6. Communicating with your doctor: Regular communication with your doctor is essential to ensure that treatment plans are effective and to address any concerns or side effects.

It is important to discuss all precautions and potential risks with your doctor before starting any new treatment for rheumatoid arthritis.


How Medical Marijuana Can Help In Treatment

Rheumatoid arthritis (RA) is a chronic autoimmune disease that causes inflammation and pain in the joints. It can also affect other organs and tissues, including the heart, lungs, and eyes. 

Rheumatoid arthritis (RA) is a progressive disease, meaning it typically gets worse over time and can lead to permanent joint damage.

Nonsteroidal anti-inflammatory drugs (NSAIDs), corticosteroids, disease-modifying antirheumatic drugs (DMARDs), biologic agents, and surgery are some of the ways RA can be treated.

It has been shown that medical marijuana can help with RA symptoms like pain, inflammation, and muscle spasms. Cannabinoids are chemicals found in marijuana that work with the body’s endocannabinoid system to help control pain, inflammation, and other symptoms.

Some patients with RA have reported improved symptoms after using medical marijuana, including reduced pain, improved sleep, and a better overall quality of life. 

But medical marijuana is not a cure for RA. Instead, it should be used along with other treatments that a doctor recommends.

Before starting a new therapy, it’s important to talk to a marijuana doctor or nurse about your treatment options. They can help you figure out if medical marijuana is a good option for you and show you how to use it in a safe and effective way.

Patients with RA should also be aware of the possible side effects and precautions of medical marijuana, such as a dry mouth, feeling sleepy, and having trouble coordinating their movements.

It’s important to use medical marijuana under the watchful eye of a medical professional and to carefully follow instructions for dosage and use.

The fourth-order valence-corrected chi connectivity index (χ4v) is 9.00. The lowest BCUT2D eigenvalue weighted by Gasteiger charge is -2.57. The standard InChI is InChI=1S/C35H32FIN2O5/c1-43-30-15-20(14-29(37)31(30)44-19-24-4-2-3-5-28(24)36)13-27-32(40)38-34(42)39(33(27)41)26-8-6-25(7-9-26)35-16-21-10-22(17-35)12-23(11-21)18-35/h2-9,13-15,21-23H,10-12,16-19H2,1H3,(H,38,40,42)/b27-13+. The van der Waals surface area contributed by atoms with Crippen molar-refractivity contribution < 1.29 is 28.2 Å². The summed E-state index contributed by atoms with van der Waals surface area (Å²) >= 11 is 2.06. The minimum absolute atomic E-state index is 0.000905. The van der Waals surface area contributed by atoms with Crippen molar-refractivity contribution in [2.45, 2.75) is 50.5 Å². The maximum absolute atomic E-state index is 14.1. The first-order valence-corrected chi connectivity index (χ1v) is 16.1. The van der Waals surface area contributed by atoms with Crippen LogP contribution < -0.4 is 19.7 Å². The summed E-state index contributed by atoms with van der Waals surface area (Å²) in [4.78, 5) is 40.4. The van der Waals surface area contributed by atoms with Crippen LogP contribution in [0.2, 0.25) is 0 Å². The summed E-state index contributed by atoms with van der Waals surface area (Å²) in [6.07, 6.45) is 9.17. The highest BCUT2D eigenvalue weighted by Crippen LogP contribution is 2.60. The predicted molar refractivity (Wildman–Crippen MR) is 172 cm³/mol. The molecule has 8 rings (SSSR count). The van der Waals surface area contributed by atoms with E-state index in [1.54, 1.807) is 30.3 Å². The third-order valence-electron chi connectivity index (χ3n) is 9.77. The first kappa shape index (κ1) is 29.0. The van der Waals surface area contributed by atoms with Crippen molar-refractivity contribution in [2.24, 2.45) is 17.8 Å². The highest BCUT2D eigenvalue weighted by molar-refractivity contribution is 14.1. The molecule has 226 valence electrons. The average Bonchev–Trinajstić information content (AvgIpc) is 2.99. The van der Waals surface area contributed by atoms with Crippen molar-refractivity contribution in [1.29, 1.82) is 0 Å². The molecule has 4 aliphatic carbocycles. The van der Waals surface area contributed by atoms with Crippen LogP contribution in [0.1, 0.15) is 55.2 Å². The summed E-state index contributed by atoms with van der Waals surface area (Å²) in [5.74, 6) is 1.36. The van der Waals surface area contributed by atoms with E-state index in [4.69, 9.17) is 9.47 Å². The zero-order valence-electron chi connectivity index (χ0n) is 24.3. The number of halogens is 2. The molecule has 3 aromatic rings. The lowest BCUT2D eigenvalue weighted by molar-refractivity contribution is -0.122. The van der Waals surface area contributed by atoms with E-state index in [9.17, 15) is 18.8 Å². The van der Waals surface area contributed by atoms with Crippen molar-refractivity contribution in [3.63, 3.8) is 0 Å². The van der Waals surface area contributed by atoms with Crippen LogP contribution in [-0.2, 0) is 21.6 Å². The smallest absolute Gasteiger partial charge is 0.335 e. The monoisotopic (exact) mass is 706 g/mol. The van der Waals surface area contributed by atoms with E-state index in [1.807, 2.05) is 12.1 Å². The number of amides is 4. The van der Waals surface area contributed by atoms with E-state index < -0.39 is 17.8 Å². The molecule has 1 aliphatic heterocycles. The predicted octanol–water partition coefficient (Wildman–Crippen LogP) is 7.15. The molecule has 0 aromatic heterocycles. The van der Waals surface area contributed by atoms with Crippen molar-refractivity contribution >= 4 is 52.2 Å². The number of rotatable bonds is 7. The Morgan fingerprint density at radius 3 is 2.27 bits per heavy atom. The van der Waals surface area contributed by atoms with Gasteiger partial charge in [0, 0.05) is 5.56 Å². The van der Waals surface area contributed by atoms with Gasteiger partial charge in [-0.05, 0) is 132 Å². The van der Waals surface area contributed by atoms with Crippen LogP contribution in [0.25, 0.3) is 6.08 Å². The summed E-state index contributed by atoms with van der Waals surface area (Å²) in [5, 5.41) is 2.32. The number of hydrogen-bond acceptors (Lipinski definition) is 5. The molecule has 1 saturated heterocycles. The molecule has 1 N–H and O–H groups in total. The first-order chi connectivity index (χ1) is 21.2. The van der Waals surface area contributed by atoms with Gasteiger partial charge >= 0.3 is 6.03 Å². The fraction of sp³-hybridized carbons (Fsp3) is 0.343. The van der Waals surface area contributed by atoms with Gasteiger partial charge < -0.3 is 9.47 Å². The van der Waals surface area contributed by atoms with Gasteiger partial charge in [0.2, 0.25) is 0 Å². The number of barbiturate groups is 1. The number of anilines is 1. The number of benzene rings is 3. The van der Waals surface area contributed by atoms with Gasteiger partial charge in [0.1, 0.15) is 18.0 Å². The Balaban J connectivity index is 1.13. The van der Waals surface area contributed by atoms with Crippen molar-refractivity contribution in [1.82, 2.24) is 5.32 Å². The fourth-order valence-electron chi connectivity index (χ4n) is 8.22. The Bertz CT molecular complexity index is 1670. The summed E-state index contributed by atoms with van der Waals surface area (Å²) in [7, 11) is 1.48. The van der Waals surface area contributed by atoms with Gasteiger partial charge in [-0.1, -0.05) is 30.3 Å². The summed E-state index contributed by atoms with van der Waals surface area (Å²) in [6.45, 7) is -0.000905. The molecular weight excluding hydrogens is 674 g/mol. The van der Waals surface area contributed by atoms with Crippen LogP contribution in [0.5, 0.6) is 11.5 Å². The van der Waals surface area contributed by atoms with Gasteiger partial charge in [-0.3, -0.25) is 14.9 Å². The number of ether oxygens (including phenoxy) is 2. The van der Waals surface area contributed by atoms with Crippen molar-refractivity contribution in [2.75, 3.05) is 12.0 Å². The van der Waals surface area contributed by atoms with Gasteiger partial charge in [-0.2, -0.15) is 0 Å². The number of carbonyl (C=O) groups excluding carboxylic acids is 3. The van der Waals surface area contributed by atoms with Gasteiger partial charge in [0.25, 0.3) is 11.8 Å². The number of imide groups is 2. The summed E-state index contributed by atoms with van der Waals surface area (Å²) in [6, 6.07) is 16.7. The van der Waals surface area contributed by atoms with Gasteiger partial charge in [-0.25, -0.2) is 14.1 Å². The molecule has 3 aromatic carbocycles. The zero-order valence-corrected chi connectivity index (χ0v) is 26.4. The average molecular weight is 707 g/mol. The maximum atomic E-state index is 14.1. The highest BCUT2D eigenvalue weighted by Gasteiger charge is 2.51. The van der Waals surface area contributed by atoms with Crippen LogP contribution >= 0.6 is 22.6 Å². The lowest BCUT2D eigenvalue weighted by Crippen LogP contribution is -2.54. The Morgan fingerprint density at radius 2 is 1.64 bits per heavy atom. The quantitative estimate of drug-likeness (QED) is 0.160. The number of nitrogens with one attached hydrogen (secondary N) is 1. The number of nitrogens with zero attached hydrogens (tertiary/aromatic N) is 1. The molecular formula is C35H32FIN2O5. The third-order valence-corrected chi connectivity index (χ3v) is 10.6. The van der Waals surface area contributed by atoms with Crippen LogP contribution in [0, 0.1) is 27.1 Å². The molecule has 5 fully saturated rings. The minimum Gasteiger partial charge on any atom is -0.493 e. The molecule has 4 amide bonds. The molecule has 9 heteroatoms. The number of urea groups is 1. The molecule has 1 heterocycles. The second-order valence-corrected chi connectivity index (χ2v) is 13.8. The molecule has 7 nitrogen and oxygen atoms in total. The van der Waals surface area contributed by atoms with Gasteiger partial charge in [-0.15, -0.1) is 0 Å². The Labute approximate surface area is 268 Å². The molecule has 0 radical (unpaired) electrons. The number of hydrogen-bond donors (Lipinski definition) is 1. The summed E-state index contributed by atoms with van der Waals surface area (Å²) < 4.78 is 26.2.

Can I Treat My Rheumatoid Arthritis With Medical Marijuana In New York?

In New York, it is legal to use medical marijuana to treat rheumatoid arthritis and other conditions that qualify.

To use medical marijuana, you must have a NY medical marijuana card from a registered healthcare practitioner and be registered with the New York State Department of Health’s Medical Marijuana Program.

Studies have shown that medical marijuana can help ease some of the symptoms of RA, such as pain, stiffness, and inflammation.

Some patients say that using medical marijuana has made their lives better and helped them use less of other, more traditional medicines.

However, it is important to keep in mind that medical marijuana should not replace traditional treatment methods and should only be used with the guidance of a healthcare professional. Also, under federal law, marijuana is still a controlled substance, so it may not be legal in all states.

Before starting a new treatment, you should talk to a doctor or nurse about your treatment options to see if medical marijuana is a good choice for you.


Even if your condition is not listed in this article, you might still get the medical marijuana card, provided you are recommended by a registered marijuana physician in New York. However, if you are experiencing any life-threatening medical condition or adverse effects of medical marijuana, you should not hesitate to contact the emergency service.

Note: This article’s content is provided for educational purposes only. This information is not intended to serve as a substitute for professional legal or medical advice, diagnosis, or treatment. If you have any concerns or queries regarding laws, regulations, or your health, you should always consult a lawyer, physician, or other licensed practitioner.